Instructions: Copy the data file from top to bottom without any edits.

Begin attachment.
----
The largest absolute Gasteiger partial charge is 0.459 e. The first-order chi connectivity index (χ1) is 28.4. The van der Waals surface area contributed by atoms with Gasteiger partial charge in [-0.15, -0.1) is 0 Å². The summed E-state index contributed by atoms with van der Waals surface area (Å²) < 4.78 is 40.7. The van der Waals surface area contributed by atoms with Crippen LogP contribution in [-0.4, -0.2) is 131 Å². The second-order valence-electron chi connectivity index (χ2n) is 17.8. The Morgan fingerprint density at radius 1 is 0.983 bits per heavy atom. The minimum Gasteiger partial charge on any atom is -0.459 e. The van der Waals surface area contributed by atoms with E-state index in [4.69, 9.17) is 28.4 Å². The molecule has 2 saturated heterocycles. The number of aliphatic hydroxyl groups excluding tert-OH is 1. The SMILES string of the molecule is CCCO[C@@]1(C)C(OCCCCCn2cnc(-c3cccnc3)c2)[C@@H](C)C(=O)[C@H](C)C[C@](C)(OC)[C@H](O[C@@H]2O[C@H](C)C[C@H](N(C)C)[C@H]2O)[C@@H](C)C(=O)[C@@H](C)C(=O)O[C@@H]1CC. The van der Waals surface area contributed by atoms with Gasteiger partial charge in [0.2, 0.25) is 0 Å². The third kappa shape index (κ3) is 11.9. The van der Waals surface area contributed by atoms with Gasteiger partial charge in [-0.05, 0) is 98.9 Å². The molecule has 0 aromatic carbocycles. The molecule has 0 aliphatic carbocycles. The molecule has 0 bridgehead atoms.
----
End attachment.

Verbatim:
The largest absolute Gasteiger partial charge is 0.459 e. The first-order chi connectivity index (χ1) is 28.4. The van der Waals surface area contributed by atoms with Gasteiger partial charge in [-0.15, -0.1) is 0 Å². The summed E-state index contributed by atoms with van der Waals surface area (Å²) < 4.78 is 40.7. The van der Waals surface area contributed by atoms with Crippen LogP contribution in [-0.4, -0.2) is 131 Å². The second-order valence-electron chi connectivity index (χ2n) is 17.8. The Morgan fingerprint density at radius 1 is 0.983 bits per heavy atom. The minimum Gasteiger partial charge on any atom is -0.459 e. The van der Waals surface area contributed by atoms with E-state index in [4.69, 9.17) is 28.4 Å². The molecule has 2 saturated heterocycles. The number of aliphatic hydroxyl groups excluding tert-OH is 1. The SMILES string of the molecule is CCCO[C@@]1(C)C(OCCCCCn2cnc(-c3cccnc3)c2)[C@@H](C)C(=O)[C@H](C)C[C@](C)(OC)[C@H](O[C@@H]2O[C@H](C)C[C@H](N(C)C)[C@H]2O)[C@@H](C)C(=O)[C@@H](C)C(=O)O[C@@H]1CC. The van der Waals surface area contributed by atoms with Gasteiger partial charge in [0.2, 0.25) is 0 Å². The third kappa shape index (κ3) is 11.9. The van der Waals surface area contributed by atoms with Gasteiger partial charge in [-0.05, 0) is 98.9 Å². The molecule has 0 aromatic carbocycles. The molecule has 0 aliphatic carbocycles. The molecule has 0 bridgehead atoms.